Stretching from coast to coast, the Boreal forest is one of the largest tracts of ancient forest in the world, encompassing more than half of Canada's landmass. It is a diverse and awe-inspiring landscape of granite outcrops, lakes, rivers and marshes, interspersed with pine, spruce, aspen and poplar forests. It is home to hundreds of First Nations and other communities, as well as threatened iconic species such as woodland caribou and wolverine.
The Great Bear rainforest represents one quarter of the world's remaining coastal temperate rainforest. It stretches along the mainland coast of British Columbia to the Alaska border and covers an area the size of Switzerland. The Great Bear rainforest is home to the rare white Spirit Bear, salmon streams and dozens of First Nations communities. Once wholly threatened with large-scale industrial logging, Greenpeace continues to work to ensure that the 2006 and 2009 Great Bear Rainforest Agreements are implemented for the rainforest's long-term protection.
Greenpeace campaigns to prevent the reckless destruction of Indonesia's remaining rainforests. We are doing so to protect endangered wildlife like the Sumatran tiger and orangutan, to support forest communities, and to stop greenhouse gas emissions from deforestation. One of the leading drivers of this forest destruction is Asia Pacific Resources International Limited (APRIL).
British Columbia’s Clayoquot Sound is an ecological treasure of regional, national and global significance. Its mountains, valleys and islands represent Vancouver Island’s largest intact ancient rainforest. Home to 45 known endangered, threatened and vulnerable animal species, Clayoquot’s forests are an invaluable haven for wildlife. In the early 1990s, Greenpeace joined fellow environmental groups, the region’s First Nations and the public to protect the intact old-growth rainforests of Clayoquot Sound from logging. However, despite increased protection, many of these ecologically intact areas remain unprotected and are still vulnerable to logging today.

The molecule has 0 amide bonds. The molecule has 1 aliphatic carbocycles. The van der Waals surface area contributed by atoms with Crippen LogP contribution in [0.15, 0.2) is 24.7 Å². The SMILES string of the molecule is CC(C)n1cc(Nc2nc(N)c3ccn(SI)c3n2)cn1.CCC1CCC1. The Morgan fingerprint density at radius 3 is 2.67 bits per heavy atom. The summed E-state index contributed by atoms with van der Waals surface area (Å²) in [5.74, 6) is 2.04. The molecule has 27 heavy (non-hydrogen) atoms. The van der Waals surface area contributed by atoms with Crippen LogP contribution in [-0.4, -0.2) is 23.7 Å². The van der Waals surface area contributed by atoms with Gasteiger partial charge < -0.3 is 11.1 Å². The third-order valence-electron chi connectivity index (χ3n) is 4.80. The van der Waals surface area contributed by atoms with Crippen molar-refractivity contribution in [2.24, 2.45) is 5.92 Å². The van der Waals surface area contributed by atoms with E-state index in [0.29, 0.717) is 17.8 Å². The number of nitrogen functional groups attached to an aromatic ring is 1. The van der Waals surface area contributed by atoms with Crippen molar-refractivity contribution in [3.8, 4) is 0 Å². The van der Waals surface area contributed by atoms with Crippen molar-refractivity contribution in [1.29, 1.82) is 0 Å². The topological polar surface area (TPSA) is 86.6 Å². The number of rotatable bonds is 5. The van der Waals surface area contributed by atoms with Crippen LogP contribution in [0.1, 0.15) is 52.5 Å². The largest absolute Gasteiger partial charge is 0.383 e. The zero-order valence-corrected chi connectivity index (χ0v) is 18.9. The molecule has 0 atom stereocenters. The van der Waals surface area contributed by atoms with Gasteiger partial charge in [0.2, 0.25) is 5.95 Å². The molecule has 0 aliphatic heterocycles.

Greenpeace Forests Campaign Coordinator Richard Brooks has been named to a "Top 50 Power List" of people considered the most influential in the global pulp and paper industry.
Just as the need to save the world’s forests for climate protection is becoming widely recognised, we have discovered that major logging companies - operating in the Congo basin - are increasingly destroying one of the most ecologically important...
We at Greenpeace welcome the June 4, 2008 decision by forest-products giant AbitibiBowater to end its logging operations in the traditional territory of the Grassy Narrows First Nation. We have been supporting the community in its...
On June 9, 2008 Greenpeace volunteers delivered a clear message to Kimberly-Clark, makers of Kleenex tissues: "Kleenex must stop wiping away ancient forests." Three Greenpeace USA volunteers dragged chains, locks, and banners to the...
Greenpeace teams up with the Natural Resources Defense Council to step up the campaign against Kleenex-owner Kimberly-Clark, which still purchases pulp for its disposable products from destructive logging operations in North America’s...
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